Make your own free website on
Language Arts: Mrs. Garcia
Home | LA 8H classroom guidelines | LA 8 Classroom Guidelines

Allegory of the Cave Summary

Allegory of the Cave summary from

In The Republic, Plato has the character of Socrates begin the allegory of the cave by telling us that the allegory is supposed to illustrate the process of achieving understanding and enlightenment.

What is the human condition as it pertains to enlightenment or ignorance? In the allegory, Socrates contends that, in order to begin answering this question, we should imagine ourselves living in an underground cave. As residents of this cave, we are unaware of the most fundamental aspects of our environment. For example, we do not know that we are actually inside a cave, for we assume that the surroundings we observe constitute the entire universe. We have no idea that above us is a ground level, a sky, a sun, for we automatically believe that all that we see is all that is real. Our vision in this cave, Socrates explains, is very limited. The cave is dimly lit, and discerning images and shapes is difficult. However, since we have always lived in this cave, we don't feel that it is dark and blurry. for, to us, everything looks normal.

There are things going on in this cave that we do not know about. We are shackled so that we can only look forward. Having never experienced looking backward, we do not know that this is even possible and, therefore, we do not realize we are shackled. Behind us are three important objects: a fire casting light on the walls of the cave, a pathway leading out of the cave, and groups of people moving objects that cast shadows on the walls of the cave. We see only the shadows in front of us, and have no clue that these are merely shadows being created by moving objects. Having no reason to think otherwise, we consider the shadows to be real.

Thus, our lives consist of watching shadows. We are mesmerized by our world, not knowing its vacuous nature. We are entertained, informed, and reassured by the mundane and the sublime in our reality, not knowing that both are merely artificial constructs. We are so certain that we know reality -- after all, we are empirically observing it -- that our complacency has become part of our nature. All is right with the world, we feel.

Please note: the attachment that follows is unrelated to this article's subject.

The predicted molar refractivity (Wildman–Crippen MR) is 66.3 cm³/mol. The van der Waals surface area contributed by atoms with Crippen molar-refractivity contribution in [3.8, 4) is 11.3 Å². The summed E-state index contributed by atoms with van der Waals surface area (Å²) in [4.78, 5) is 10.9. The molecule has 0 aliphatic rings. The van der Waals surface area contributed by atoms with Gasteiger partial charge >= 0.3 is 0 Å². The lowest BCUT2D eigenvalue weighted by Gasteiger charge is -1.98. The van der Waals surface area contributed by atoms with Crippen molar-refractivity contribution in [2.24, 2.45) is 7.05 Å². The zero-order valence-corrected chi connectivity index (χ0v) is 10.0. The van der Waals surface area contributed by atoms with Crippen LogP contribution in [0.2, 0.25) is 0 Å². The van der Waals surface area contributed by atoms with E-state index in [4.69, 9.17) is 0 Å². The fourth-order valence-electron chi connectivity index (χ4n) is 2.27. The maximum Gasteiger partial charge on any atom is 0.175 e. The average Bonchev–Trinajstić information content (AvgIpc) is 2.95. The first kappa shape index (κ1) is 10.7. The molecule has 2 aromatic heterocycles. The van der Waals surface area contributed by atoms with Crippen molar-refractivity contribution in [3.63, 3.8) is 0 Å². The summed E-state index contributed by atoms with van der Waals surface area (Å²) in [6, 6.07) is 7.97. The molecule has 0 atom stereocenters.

Then, something happens to shatter life in the cave. A person stands and looks around. Upon making these unprecedented movements and looking into these new directions, the person feels intense discomfort. Standing up, turning around, seeing the fire -- all of these bold moves strain muscles and eyes unaccustomed to such "unnatural" things. The individual experiences confusion, as his or her vision and equilibrium have to adjust to the newness of standing and seeing light. The individual, Socrates continues, immediately considers rejecting everything she/he sees; it all looks unfamiliar, unreal, untrue, unnatural, wrong. It makes the individual feel very uncomfortable. The individual may want desperately to turn away from all these new things, but what if she/he does not? What if the individual moves up the cave's pathway and above ground? Here, the individual encounters more shocks and becomes even more frightened and miserable. for the light of the sun is completely overwhelming to someone who has always lived in a cave. The individual is blind and lost.

At first, he is so dazzled by the light up there that he can only look at shadows, then at reflections, then finally at the real objects—real trees, flowers, houses and so on. He sees that these are even more real than the statues were, and that those were only copies of these. He has now reached the cognitive stage of thought. He has caught his first glimpse of the most real things, the Forms. When the prisoner’s eyes have fully adjusted to the brightness, he lifts his sight toward the heavens and looks at the sun. He understands that the sun is the cause of everything he sees around him—the light, his capacity for sight, the existence of flowers, trees, and other objects. The sun represents the Form of the Good, and the former prisoner has reached the stage of understanding. The individual now realizes that there is an entire universe beyond the underground cave. The cave is not the world, living in shackles is not living freely, watching shadows play along a wall is not knowledge of what is real -- the former prisoner now knows all these things.

The enlightened individual begins to feel an urgent need to share this wonderful knowledge with the others in the cave. Thus, in the allegory, the individual goes back down the pathway, re-enters the cave, and starts revealing to the others that there is a life above ground. She/he tells the cave dwellers that they are in shackles, that those shadows they have been watching all their lives (and which their parents watched before them) are just images created by movements they have never seen.

How do you think the prisoners respond to these claims? In the allegory, the prisoners decide that the individual is mad, dangerous, or both. They assume the individual's vision has been ruined. The individual has lost touch with reality, if he or she thinks that looking backward is "normal". The individual is talking nonsense, the cave dwellers conclude. If the individual persists in trying to liberate the others, Socrates is very clear on what will happen: The individual will be killed by the cave dwellers.


Back to F451 dialectical journal entries

Enter supporting content here